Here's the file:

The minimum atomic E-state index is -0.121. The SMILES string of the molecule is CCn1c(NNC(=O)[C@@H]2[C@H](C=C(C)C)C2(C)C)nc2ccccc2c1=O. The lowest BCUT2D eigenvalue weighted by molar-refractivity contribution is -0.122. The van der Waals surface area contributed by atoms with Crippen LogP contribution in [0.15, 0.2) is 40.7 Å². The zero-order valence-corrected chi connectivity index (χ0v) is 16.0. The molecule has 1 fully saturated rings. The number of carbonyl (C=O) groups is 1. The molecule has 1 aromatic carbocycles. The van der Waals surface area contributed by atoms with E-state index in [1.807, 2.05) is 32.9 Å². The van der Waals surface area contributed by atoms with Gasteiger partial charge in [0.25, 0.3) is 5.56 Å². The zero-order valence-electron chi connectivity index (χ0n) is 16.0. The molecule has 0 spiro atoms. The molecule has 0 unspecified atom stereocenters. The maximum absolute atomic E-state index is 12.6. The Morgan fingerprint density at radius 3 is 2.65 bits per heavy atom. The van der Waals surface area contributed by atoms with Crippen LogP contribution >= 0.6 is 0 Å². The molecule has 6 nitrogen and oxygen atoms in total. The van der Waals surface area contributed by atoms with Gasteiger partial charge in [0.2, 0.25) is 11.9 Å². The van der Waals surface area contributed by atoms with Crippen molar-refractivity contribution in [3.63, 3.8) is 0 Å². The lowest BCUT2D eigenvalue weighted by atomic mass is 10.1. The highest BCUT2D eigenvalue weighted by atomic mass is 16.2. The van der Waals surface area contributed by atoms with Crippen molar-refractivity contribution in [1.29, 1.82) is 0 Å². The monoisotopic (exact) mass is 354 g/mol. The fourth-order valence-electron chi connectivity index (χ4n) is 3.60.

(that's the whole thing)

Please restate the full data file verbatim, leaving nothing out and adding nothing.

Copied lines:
The minimum atomic E-state index is -0.121. The SMILES string of the molecule is CCn1c(NNC(=O)[C@@H]2[C@H](C=C(C)C)C2(C)C)nc2ccccc2c1=O. The lowest BCUT2D eigenvalue weighted by molar-refractivity contribution is -0.122. The van der Waals surface area contributed by atoms with Crippen LogP contribution in [0.15, 0.2) is 40.7 Å². The zero-order valence-corrected chi connectivity index (χ0v) is 16.0. The molecule has 1 fully saturated rings. The number of carbonyl (C=O) groups is 1. The molecule has 1 aromatic carbocycles. The van der Waals surface area contributed by atoms with E-state index in [1.807, 2.05) is 32.9 Å². The van der Waals surface area contributed by atoms with Gasteiger partial charge in [0.25, 0.3) is 5.56 Å². The zero-order valence-electron chi connectivity index (χ0n) is 16.0. The molecule has 0 spiro atoms. The molecule has 0 unspecified atom stereocenters. The maximum absolute atomic E-state index is 12.6. The Morgan fingerprint density at radius 3 is 2.65 bits per heavy atom. The van der Waals surface area contributed by atoms with Crippen LogP contribution >= 0.6 is 0 Å². The molecule has 6 nitrogen and oxygen atoms in total. The van der Waals surface area contributed by atoms with Gasteiger partial charge in [0.2, 0.25) is 11.9 Å². The van der Waals surface area contributed by atoms with Crippen molar-refractivity contribution in [3.63, 3.8) is 0 Å². The lowest BCUT2D eigenvalue weighted by atomic mass is 10.1. The highest BCUT2D eigenvalue weighted by atomic mass is 16.2. The van der Waals surface area contributed by atoms with Crippen molar-refractivity contribution in [1.29, 1.82) is 0 Å². The monoisotopic (exact) mass is 354 g/mol. The fourth-order valence-electron chi connectivity index (χ4n) is 3.60.